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QUARTERLY BIG BIRD COUNT AROUND PRINGLE BAY

Posted on the 6th March 2019

Jenny Parsons, Liesl and Aidan van Heerden
Sunday, 25 February 2019
Liesl and Aidan joined me for an hour at Rooiels. We started at 8am, but the birds were quiet (it was Sunday morning and maybe they were enjoying a slow start to the day)! At the start we spotted the usual’s – Cape Bulbuls, Southern and Malachite Sunbirds, Cape Buntings and Cape Rock-Thrushes were perched on the roofs of the houses.

As we wondered down the dirt road, Familiar Chats and Orange-breasted Sunbirds were flitting about. The haunting call of the Red-winged Starlings made sure we noticed them while the Verreaux’s Eagles circled the top of Klein Hangklip mountain. Speckled Pigeons were sunning on the rocks and initially no sign of the Cape Rock-jumpers or Ground Woodpeckers!

Familiar Chat
Orange-breasted Sunbird

 

 

 

 

 

 

 

 

Aidan spotted a few Common Waxbills and then I noticed the familiar movement characteristic of the Cape Rock-jumpers quite high up on the mountain. Aidan got his lifer, and they left soon after to go to church. I decided to see if the Rock-jumpers would come down the mountain, there were now 3 separate pairs in quite close proximity (a little unusual I thought). After almost 40 minutes of quietly watching and waiting, my patience paid off! They came right down that I could almost have reached out and touched them! No more than 3m away. What a privilege – they totally ignored me and were happily foraging for insects. This is my best sighting to date of this handsome and confiding bird.

Cape Rock-jumper 1
Cape Rock-jumper 2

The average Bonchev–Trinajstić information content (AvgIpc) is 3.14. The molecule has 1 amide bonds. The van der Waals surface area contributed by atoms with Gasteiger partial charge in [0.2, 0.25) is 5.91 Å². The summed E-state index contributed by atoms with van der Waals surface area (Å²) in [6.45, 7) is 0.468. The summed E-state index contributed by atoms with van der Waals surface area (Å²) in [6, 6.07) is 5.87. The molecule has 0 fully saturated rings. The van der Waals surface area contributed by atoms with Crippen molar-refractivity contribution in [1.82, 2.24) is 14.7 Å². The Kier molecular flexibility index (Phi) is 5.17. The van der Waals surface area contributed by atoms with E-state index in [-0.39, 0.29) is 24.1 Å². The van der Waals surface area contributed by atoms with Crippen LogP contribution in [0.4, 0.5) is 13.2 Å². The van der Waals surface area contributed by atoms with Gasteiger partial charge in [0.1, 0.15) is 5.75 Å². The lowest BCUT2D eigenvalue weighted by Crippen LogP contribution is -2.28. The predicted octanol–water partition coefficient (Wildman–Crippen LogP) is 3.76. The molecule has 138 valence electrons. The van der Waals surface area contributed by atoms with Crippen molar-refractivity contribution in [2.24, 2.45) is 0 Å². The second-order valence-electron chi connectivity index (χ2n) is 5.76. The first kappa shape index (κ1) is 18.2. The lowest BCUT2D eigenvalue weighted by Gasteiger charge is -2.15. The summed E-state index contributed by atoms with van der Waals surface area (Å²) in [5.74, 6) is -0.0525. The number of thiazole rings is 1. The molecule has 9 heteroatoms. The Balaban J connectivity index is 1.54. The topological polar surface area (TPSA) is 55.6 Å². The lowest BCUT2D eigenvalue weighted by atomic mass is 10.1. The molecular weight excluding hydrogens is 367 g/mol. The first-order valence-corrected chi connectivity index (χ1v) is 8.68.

Heading back to the car, I spotted Cape Siskins eating the grass seeds and Cape Buntings were calling. Quite a few magnificent Cape Sugarbirds with extraordinary long tails flitted about. All in all Rooiels produced four of the eight fynbos endemics. A true hotspot for local birding!

Cape Siskin 1
Cape Siskin 2


 

 

 

 

 

 

 


Next, I checked out the tern roost on the Rooiels beach and could add Swift and Common together with African Oystercatcher, Kelp Gull and a Giant Kingfisher was perched on the rocks near the river. In the car park a Fiscal Flycatcher and Speckled Mousebirds were busy.

I then headed off towards Betty’s Bay and along the R43 White-necked Ravens, a Yellow-billed Kite plus a Common Buzzard were all patrolling the burnt areas. A lone Jackal Buzzard perched on a telephone pole. Helmeted Guineafowl and Cape Spurfowls were busy in Betty’s Bay and Barn Swallows were sitting on telephone wires. All the usual Doves were spotted – Red-eye, Laughing and Cape Turtle. Just outside Stony Point was a Fork-tailed Drongo.

Stony Point was busy, 2 big busses of tourists had just arrived. Their excitement over the penguins was contagious and I offered to take lots of photographs with the African Penguins as a back drop. I was also asked to point out the different cormorants – as they could not distinguish the birds without binoculars. The White-breasted outnumbered the Cape and there was a small group of Bank, unfortunately no Crowned Cormorants were seen. Next to the slipway - Cape Wagtails, Kelp and Hartlaub’s Gulls, Oystercatchers and a Little Egret was fishing. In the sea grass a Hadeda Ibis kept his distance. A fly over of Sacred Ibis on my way out of Betty’s Bay was a bonus.

African Penguin
Little Egret

 

 

 

 

 

 

 

 

So, I made our lunch date with 5 minutes to spare! However late afternoon we walked the dogs at Hangklip Lighthouse where I managed to find a few Crowned Cormorants on a roost below the lighthouse and a single Caspian Tern among the Sandwich, Common and Swift Terns on Moonlight Beach. A Rock Kestrel hovered over the strandveld. White-fronted Plovers were busy at the base of the sand dunes and some oystercatchers look like they are still sitting on nests.

Back home sitting on our deck – Rock Martins, Cape Robin-Chat, Streaky-headed Seedeaters, Yellow Bishops, Cape Weavers, Southern Grey-headed Sparrows and Cape White-eyes were all feeding at my feeding station. Lesser Striped Swallows sat on the telephone wire. Our resident Spotted Eagle Owl was heard before he was seen just after the sun went down!

All in all, today once again made me realize how special, what I think of as my “home patch” is. Seeing 66 birds no more than 15km from our home in Pringle Bay is truly special. I am sure if I used bird calls my count would be higher, but I only bird on sight!

Text and images by Jenny Parsons

Red-eyed Dove
Southern Boubou

 

 

 

 

 

 

 

 

 

Cape Sugarbird

 

 

 

 

 

 

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